This morning, a number of blogs embedded a Rahm Emanuel YouTube video that announced his "Tell It Like It Is" Tour.
This includes Dan Evon of Indyposted, who posted "Rahm Emanuel Announces 'Tell It Like It Is' Tour In YouTube Video."
It also includes Bruce Drake of Politics Daily, who posted "Emanuel Makes His Chicago Mayoral Race Debut with a YouTube Video."
And it includes Dwight Dunkley of Gather, who posted "Rahm Announces Mayoral Bid on Youtube (video)."
Yep, the world's most popular online video community can act local as well as think global.
Check out Emanuel's YouTube video below.
If this seems like part of a larger trend, it is. Check out David Cameron's YouTube video from October 31, 2006.
Or check out Barack Obama's YouTube video from January 16, 2007.
So, what can brand marketers learn from this political trend?
On June 15, 2008, a report by the Pew Internet & American Life Project found 35 percent of Americans said they had watched online political videos -- a figure that nearly tripled the reading the Pew Internet Project got in the 2004 presidential race.
The report also found that 39 percent of online Americans had used the Internet to access "unfiltered" campaign materials, which included video of candidate debates, speeches, and announcements as well as position papers and speech transcripts.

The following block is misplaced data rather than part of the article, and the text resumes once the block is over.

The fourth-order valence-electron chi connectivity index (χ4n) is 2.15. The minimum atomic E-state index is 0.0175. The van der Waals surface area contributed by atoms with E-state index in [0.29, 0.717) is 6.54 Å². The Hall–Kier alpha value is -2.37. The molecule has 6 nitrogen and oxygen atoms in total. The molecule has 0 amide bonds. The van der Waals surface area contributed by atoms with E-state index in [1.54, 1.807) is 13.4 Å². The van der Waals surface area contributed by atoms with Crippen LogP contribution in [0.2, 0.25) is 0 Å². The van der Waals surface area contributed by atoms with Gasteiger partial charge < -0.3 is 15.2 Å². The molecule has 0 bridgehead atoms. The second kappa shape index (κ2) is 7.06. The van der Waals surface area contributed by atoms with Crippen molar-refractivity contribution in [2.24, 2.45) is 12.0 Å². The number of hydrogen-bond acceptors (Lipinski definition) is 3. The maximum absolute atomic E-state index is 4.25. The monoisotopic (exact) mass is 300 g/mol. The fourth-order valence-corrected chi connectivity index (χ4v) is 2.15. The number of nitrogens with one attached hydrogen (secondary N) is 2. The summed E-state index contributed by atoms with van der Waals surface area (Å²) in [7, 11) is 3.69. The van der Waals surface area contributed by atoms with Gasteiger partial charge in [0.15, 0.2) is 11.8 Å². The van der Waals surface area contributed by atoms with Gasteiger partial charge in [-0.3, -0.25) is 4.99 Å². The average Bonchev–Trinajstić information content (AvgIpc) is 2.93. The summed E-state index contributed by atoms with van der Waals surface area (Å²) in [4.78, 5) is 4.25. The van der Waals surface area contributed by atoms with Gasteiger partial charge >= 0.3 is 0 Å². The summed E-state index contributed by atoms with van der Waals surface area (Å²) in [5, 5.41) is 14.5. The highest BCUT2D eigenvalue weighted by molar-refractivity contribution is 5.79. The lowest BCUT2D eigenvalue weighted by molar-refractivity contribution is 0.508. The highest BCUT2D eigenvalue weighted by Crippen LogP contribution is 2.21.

Well, it's more than two years later and the trend has now reached local politics -- although, we've always been told in Massachusetts that all politics is local.
Check out Deval Patrick's YouTube video from April 6, 2006, that kicked off his successful campaign for Governor of Massachusetts.
And check you Scott Brown's YouTube video from September 28, 2009, that kicked off his successful campaign for U.S. Senator.
Heck, even State Senator Jamie Eldridge of Acton, MA, my home town, has uploaded YouTube videos. Check this one out.
So, YouTube video has become a staple of local, state, national and international politics. Do you think there are lessons here for brand marketers to learn?
This will be worth watching.